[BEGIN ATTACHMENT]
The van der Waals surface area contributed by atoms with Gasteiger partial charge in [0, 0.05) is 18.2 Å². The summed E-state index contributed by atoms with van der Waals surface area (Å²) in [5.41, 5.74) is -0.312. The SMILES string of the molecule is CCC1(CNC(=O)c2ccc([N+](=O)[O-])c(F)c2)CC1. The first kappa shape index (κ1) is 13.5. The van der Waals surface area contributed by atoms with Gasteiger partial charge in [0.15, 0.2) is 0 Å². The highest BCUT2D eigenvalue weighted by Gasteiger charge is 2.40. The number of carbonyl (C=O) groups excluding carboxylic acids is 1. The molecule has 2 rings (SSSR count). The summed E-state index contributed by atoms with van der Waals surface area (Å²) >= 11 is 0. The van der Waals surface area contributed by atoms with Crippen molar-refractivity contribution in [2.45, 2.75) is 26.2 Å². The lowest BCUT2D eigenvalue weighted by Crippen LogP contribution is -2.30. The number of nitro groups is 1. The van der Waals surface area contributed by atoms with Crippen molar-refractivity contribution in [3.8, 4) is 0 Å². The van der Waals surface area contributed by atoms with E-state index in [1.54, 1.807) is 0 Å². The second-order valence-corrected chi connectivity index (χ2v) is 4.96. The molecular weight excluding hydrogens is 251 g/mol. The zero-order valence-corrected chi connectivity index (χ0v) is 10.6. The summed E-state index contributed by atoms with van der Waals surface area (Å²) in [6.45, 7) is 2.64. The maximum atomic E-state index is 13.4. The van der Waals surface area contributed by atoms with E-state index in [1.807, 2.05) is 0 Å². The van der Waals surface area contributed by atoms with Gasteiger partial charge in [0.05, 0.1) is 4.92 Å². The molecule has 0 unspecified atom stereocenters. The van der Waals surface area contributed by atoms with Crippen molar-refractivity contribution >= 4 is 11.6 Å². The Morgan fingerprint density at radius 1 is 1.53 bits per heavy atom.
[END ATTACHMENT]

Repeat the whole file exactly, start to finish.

The van der Waals surface area contributed by atoms with Gasteiger partial charge in [0, 0.05) is 18.2 Å². The summed E-state index contributed by atoms with van der Waals surface area (Å²) in [5.41, 5.74) is -0.312. The SMILES string of the molecule is CCC1(CNC(=O)c2ccc([N+](=O)[O-])c(F)c2)CC1. The first kappa shape index (κ1) is 13.5. The van der Waals surface area contributed by atoms with Gasteiger partial charge in [0.15, 0.2) is 0 Å². The highest BCUT2D eigenvalue weighted by Gasteiger charge is 2.40. The number of carbonyl (C=O) groups excluding carboxylic acids is 1. The molecule has 2 rings (SSSR count). The summed E-state index contributed by atoms with van der Waals surface area (Å²) >= 11 is 0. The van der Waals surface area contributed by atoms with Crippen molar-refractivity contribution in [2.45, 2.75) is 26.2 Å². The lowest BCUT2D eigenvalue weighted by Crippen LogP contribution is -2.30. The number of nitro groups is 1. The van der Waals surface area contributed by atoms with Crippen molar-refractivity contribution in [3.8, 4) is 0 Å². The van der Waals surface area contributed by atoms with E-state index in [1.54, 1.807) is 0 Å². The second-order valence-corrected chi connectivity index (χ2v) is 4.96. The molecular weight excluding hydrogens is 251 g/mol. The zero-order valence-corrected chi connectivity index (χ0v) is 10.6. The summed E-state index contributed by atoms with van der Waals surface area (Å²) in [6.45, 7) is 2.64. The maximum atomic E-state index is 13.4. The van der Waals surface area contributed by atoms with E-state index in [1.807, 2.05) is 0 Å². The van der Waals surface area contributed by atoms with Gasteiger partial charge in [0.05, 0.1) is 4.92 Å². The molecule has 0 unspecified atom stereocenters. The van der Waals surface area contributed by atoms with Crippen molar-refractivity contribution >= 4 is 11.6 Å². The Morgan fingerprint density at radius 1 is 1.53 bits per heavy atom.